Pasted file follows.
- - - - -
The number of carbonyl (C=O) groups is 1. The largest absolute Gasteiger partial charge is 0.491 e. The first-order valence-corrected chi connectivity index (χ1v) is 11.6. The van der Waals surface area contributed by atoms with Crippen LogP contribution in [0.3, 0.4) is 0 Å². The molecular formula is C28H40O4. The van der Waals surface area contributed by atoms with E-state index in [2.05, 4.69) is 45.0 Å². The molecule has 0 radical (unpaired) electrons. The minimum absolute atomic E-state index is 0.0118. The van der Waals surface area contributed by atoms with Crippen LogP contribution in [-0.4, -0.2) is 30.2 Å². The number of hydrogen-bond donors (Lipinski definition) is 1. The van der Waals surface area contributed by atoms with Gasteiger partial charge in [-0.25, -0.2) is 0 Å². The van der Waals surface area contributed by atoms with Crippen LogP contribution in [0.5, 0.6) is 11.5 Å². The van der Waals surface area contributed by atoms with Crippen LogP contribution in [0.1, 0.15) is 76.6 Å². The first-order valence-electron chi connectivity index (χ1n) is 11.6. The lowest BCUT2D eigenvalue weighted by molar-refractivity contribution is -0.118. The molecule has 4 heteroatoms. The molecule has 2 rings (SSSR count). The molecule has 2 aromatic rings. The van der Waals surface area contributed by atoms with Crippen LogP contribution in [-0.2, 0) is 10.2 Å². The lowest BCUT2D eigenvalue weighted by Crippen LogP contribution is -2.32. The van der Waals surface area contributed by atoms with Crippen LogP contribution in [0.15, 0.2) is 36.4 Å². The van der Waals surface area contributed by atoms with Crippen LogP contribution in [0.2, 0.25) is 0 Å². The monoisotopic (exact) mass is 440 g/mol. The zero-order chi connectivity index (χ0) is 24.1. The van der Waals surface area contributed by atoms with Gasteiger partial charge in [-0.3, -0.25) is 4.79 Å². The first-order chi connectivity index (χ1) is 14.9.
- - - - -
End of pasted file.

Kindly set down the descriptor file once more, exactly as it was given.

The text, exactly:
The number of carbonyl (C=O) groups is 1. The largest absolute Gasteiger partial charge is 0.491 e. The first-order valence-corrected chi connectivity index (χ1v) is 11.6. The van der Waals surface area contributed by atoms with Crippen LogP contribution in [0.3, 0.4) is 0 Å². The molecular formula is C28H40O4. The van der Waals surface area contributed by atoms with E-state index in [2.05, 4.69) is 45.0 Å². The molecule has 0 radical (unpaired) electrons. The minimum absolute atomic E-state index is 0.0118. The van der Waals surface area contributed by atoms with Crippen LogP contribution in [-0.4, -0.2) is 30.2 Å². The number of hydrogen-bond donors (Lipinski definition) is 1. The van der Waals surface area contributed by atoms with Gasteiger partial charge in [-0.25, -0.2) is 0 Å². The van der Waals surface area contributed by atoms with Crippen LogP contribution in [0.5, 0.6) is 11.5 Å². The van der Waals surface area contributed by atoms with Crippen LogP contribution in [0.1, 0.15) is 76.6 Å². The first-order valence-electron chi connectivity index (χ1n) is 11.6. The lowest BCUT2D eigenvalue weighted by molar-refractivity contribution is -0.118. The molecule has 4 heteroatoms. The molecule has 2 rings (SSSR count). The molecule has 2 aromatic rings. The van der Waals surface area contributed by atoms with Crippen LogP contribution in [-0.2, 0) is 10.2 Å². The lowest BCUT2D eigenvalue weighted by Crippen LogP contribution is -2.32. The van der Waals surface area contributed by atoms with Crippen LogP contribution in [0.15, 0.2) is 36.4 Å². The van der Waals surface area contributed by atoms with Crippen LogP contribution in [0.2, 0.25) is 0 Å². The monoisotopic (exact) mass is 440 g/mol. The zero-order chi connectivity index (χ0) is 24.1. The van der Waals surface area contributed by atoms with Gasteiger partial charge in [-0.3, -0.25) is 4.79 Å². The first-order chi connectivity index (χ1) is 14.9.